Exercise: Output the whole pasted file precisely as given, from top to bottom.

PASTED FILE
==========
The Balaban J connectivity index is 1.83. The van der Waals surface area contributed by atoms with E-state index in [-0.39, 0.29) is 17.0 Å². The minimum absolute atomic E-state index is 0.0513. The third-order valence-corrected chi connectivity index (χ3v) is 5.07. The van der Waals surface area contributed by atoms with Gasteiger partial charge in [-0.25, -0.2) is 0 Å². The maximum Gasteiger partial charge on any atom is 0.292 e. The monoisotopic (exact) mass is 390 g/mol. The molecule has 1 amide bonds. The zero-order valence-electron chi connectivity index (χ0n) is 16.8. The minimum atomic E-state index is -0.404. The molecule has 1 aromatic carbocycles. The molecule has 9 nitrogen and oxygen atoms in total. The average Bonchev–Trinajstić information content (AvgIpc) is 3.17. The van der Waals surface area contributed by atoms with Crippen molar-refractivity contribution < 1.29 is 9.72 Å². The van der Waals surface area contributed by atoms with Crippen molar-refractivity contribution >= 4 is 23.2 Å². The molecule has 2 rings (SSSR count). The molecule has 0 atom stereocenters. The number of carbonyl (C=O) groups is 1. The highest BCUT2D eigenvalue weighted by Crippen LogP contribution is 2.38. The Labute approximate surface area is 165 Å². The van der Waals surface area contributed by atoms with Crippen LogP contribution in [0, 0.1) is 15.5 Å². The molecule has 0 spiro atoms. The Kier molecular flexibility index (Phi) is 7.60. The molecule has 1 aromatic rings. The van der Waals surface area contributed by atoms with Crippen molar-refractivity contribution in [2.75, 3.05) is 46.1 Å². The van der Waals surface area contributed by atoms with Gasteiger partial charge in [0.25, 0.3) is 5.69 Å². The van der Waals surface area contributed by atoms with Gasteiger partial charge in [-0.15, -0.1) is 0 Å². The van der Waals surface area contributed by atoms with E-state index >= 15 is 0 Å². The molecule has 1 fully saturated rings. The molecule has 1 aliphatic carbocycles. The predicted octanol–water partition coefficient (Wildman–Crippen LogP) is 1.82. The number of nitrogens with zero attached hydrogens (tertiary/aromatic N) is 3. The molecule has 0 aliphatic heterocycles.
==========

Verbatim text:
The Balaban J connectivity index is 1.83. The van der Waals surface area contributed by atoms with E-state index in [-0.39, 0.29) is 17.0 Å². The minimum absolute atomic E-state index is 0.0513. The third-order valence-corrected chi connectivity index (χ3v) is 5.07. The van der Waals surface area contributed by atoms with Gasteiger partial charge in [-0.25, -0.2) is 0 Å². The maximum Gasteiger partial charge on any atom is 0.292 e. The monoisotopic (exact) mass is 390 g/mol. The molecule has 1 amide bonds. The zero-order valence-electron chi connectivity index (χ0n) is 16.8. The minimum atomic E-state index is -0.404. The molecule has 1 aromatic carbocycles. The molecule has 9 nitrogen and oxygen atoms in total. The average Bonchev–Trinajstić information content (AvgIpc) is 3.17. The van der Waals surface area contributed by atoms with Crippen molar-refractivity contribution < 1.29 is 9.72 Å². The van der Waals surface area contributed by atoms with Crippen molar-refractivity contribution >= 4 is 23.2 Å². The molecule has 2 rings (SSSR count). The molecule has 0 atom stereocenters. The number of carbonyl (C=O) groups is 1. The highest BCUT2D eigenvalue weighted by Crippen LogP contribution is 2.38. The Labute approximate surface area is 165 Å². The van der Waals surface area contributed by atoms with Crippen LogP contribution in [0, 0.1) is 15.5 Å². The molecule has 0 spiro atoms. The Kier molecular flexibility index (Phi) is 7.60. The molecule has 1 aromatic rings. The van der Waals surface area contributed by atoms with Crippen molar-refractivity contribution in [2.75, 3.05) is 46.1 Å². The van der Waals surface area contributed by atoms with Gasteiger partial charge in [0.25, 0.3) is 5.69 Å². The van der Waals surface area contributed by atoms with Gasteiger partial charge in [-0.15, -0.1) is 0 Å². The van der Waals surface area contributed by atoms with E-state index >= 15 is 0 Å². The molecule has 1 fully saturated rings. The molecule has 1 aliphatic carbocycles. The predicted octanol–water partition coefficient (Wildman–Crippen LogP) is 1.82. The number of nitrogens with zero attached hydrogens (tertiary/aromatic N) is 3. The molecule has 0 aliphatic heterocycles.